State officials, health care leaders and lawmakers often use the phrase “can’t arrest our way out” when talking about Indiana’s so-called “drug epidemic.” But incoming Attorney General Curtis Hill says the state shouldn’t abandon what he calls “strict enforcement.”
The state’s recent criminal code reform was aimed at, in part, keeping low-level, non-violent drug offenders out of prison and into community corrections and treatment. But Hill, who’s been critical of the reform, rejects that premise; he thinks all drug crimes are violent crimes.
“If you’re a low-level drug offender and you broke into somebody’s house or you stole somebody’s car … that’s my point, in terms of if there are no other avenues that are working, then perhaps incarceration is the way you have to go because of the repetitive nature of that seemingly low-level offense,” Hill says.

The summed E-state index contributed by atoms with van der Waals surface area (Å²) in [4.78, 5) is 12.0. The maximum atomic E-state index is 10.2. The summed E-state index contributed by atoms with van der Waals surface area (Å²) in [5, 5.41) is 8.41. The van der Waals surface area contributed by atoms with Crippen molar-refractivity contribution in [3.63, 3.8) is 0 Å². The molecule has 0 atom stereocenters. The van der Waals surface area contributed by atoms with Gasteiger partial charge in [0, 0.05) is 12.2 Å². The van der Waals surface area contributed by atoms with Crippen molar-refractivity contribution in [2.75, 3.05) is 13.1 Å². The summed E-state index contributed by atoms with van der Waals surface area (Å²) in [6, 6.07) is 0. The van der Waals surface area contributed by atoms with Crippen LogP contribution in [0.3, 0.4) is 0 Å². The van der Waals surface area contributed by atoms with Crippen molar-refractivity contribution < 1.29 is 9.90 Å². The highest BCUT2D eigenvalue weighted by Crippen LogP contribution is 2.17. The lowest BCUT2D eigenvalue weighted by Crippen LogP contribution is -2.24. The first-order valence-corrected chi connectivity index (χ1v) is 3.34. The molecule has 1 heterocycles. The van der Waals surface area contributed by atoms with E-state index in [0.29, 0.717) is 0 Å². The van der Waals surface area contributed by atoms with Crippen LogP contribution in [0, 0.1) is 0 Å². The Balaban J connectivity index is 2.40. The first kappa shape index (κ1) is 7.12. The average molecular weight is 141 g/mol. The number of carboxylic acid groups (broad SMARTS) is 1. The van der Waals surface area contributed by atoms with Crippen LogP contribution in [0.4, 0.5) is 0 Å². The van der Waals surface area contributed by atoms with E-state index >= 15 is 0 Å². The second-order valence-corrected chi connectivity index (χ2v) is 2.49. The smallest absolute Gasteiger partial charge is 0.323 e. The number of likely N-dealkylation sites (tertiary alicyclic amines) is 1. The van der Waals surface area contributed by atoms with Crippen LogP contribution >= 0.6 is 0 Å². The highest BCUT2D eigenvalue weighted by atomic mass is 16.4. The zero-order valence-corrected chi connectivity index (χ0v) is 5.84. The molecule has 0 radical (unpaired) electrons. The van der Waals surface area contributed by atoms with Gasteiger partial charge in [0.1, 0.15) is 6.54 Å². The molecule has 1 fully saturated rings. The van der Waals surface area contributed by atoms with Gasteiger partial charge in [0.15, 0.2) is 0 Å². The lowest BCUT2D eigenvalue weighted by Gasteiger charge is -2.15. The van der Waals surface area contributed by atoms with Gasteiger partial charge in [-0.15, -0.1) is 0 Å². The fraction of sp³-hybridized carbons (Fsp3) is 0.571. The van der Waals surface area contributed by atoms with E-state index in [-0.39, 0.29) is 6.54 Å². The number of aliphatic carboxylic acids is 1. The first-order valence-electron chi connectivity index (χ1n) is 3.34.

And Hill adds for drug users who, in his words, “get caught up in law enforcement,” treatment after incarceration should be available.
“Does that mean that incarceration should be our goal for users? I don’t think so,” Hill says. “But I think the reality is that it’s one of the more practical solutions that we have right now in terms of forcing someone to accountability for getting help.”
Hill says he thinks many people will never seek help without incarceration.